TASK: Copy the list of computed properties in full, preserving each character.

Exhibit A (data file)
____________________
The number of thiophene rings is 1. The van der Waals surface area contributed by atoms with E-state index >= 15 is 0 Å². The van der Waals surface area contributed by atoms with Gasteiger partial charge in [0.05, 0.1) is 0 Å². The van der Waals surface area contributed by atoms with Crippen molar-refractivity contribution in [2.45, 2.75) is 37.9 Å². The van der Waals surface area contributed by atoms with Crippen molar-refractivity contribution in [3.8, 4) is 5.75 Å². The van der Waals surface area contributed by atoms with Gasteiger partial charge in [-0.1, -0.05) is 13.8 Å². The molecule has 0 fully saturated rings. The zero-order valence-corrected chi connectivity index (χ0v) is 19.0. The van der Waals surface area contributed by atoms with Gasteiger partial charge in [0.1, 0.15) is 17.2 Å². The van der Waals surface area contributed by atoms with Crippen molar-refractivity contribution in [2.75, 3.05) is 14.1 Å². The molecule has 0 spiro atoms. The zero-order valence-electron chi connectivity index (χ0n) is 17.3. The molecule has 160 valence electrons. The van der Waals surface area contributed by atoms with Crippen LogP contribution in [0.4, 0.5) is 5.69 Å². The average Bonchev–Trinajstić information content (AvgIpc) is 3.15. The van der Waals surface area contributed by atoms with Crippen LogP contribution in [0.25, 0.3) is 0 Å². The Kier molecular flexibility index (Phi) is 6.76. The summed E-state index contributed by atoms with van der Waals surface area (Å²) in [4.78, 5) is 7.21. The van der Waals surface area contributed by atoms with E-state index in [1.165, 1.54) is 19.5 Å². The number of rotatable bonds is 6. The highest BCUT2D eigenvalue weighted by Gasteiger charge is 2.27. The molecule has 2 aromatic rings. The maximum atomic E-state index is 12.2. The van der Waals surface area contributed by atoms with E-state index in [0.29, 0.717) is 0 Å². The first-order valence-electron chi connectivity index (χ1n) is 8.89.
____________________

The number of thiophene rings is 1. The van der Waals surface area contributed by atoms with E-state index >= 15 is 0 Å². The van der Waals surface area contributed by atoms with Gasteiger partial charge in [0.05, 0.1) is 0 Å². The van der Waals surface area contributed by atoms with Crippen molar-refractivity contribution in [2.45, 2.75) is 37.9 Å². The van der Waals surface area contributed by atoms with Crippen molar-refractivity contribution in [3.8, 4) is 5.75 Å². The van der Waals surface area contributed by atoms with Gasteiger partial charge in [-0.1, -0.05) is 13.8 Å². The molecule has 0 fully saturated rings. The zero-order valence-corrected chi connectivity index (χ0v) is 19.0. The van der Waals surface area contributed by atoms with Gasteiger partial charge in [0.1, 0.15) is 17.2 Å². The van der Waals surface area contributed by atoms with Crippen molar-refractivity contribution in [2.75, 3.05) is 14.1 Å². The molecule has 0 spiro atoms. The zero-order valence-electron chi connectivity index (χ0n) is 17.3. The molecule has 160 valence electrons. The van der Waals surface area contributed by atoms with Crippen LogP contribution in [0.4, 0.5) is 5.69 Å². The average Bonchev–Trinajstić information content (AvgIpc) is 3.15. The van der Waals surface area contributed by atoms with Crippen LogP contribution in [0.25, 0.3) is 0 Å². The Kier molecular flexibility index (Phi) is 6.76. The summed E-state index contributed by atoms with van der Waals surface area (Å²) in [4.78, 5) is 7.21. The van der Waals surface area contributed by atoms with E-state index in [1.165, 1.54) is 19.5 Å². The number of rotatable bonds is 6. The highest BCUT2D eigenvalue weighted by Gasteiger charge is 2.27. The molecule has 2 aromatic rings. The maximum atomic E-state index is 12.2. The van der Waals surface area contributed by atoms with E-state index in [0.29, 0.717) is 0 Å². The first-order valence-electron chi connectivity index (χ1n) is 8.89.